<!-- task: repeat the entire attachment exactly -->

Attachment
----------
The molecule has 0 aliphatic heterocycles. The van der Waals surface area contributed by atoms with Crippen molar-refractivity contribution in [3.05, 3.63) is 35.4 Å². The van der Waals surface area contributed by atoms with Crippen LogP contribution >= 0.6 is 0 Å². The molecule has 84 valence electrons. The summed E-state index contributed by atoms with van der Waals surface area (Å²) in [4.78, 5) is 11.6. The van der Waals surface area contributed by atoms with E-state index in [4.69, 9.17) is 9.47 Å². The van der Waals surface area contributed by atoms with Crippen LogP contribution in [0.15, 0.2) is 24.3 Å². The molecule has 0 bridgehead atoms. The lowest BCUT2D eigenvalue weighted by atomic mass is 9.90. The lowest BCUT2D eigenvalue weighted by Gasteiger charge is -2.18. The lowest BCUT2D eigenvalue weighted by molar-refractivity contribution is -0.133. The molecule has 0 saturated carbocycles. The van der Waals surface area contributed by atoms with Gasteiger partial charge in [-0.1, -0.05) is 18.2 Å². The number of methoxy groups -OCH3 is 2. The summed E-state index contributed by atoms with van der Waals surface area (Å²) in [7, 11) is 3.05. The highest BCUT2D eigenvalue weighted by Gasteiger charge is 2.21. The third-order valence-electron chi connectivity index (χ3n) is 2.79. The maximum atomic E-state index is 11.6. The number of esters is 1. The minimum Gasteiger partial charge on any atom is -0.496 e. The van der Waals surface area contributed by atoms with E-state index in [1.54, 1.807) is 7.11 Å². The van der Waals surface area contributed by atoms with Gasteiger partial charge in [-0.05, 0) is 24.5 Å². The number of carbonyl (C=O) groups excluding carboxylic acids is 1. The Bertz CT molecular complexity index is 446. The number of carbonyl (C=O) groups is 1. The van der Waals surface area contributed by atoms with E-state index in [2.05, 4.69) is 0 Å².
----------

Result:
The molecule has 0 aliphatic heterocycles. The van der Waals surface area contributed by atoms with Crippen molar-refractivity contribution in [3.05, 3.63) is 35.4 Å². The van der Waals surface area contributed by atoms with Crippen LogP contribution >= 0.6 is 0 Å². The molecule has 84 valence electrons. The summed E-state index contributed by atoms with van der Waals surface area (Å²) in [4.78, 5) is 11.6. The van der Waals surface area contributed by atoms with E-state index in [4.69, 9.17) is 9.47 Å². The van der Waals surface area contributed by atoms with Crippen LogP contribution in [0.15, 0.2) is 24.3 Å². The molecule has 0 bridgehead atoms. The lowest BCUT2D eigenvalue weighted by atomic mass is 9.90. The lowest BCUT2D eigenvalue weighted by Gasteiger charge is -2.18. The lowest BCUT2D eigenvalue weighted by molar-refractivity contribution is -0.133. The molecule has 0 saturated carbocycles. The van der Waals surface area contributed by atoms with Gasteiger partial charge in [-0.1, -0.05) is 18.2 Å². The number of methoxy groups -OCH3 is 2. The summed E-state index contributed by atoms with van der Waals surface area (Å²) in [7, 11) is 3.05. The highest BCUT2D eigenvalue weighted by Gasteiger charge is 2.21. The third-order valence-electron chi connectivity index (χ3n) is 2.79. The maximum atomic E-state index is 11.6. The number of esters is 1. The minimum Gasteiger partial charge on any atom is -0.496 e. The van der Waals surface area contributed by atoms with E-state index in [1.54, 1.807) is 7.11 Å². The van der Waals surface area contributed by atoms with Gasteiger partial charge in [-0.05, 0) is 24.5 Å². The number of carbonyl (C=O) groups excluding carboxylic acids is 1. The Bertz CT molecular complexity index is 446. The number of carbonyl (C=O) groups is 1. The van der Waals surface area contributed by atoms with E-state index in [2.05, 4.69) is 0 Å².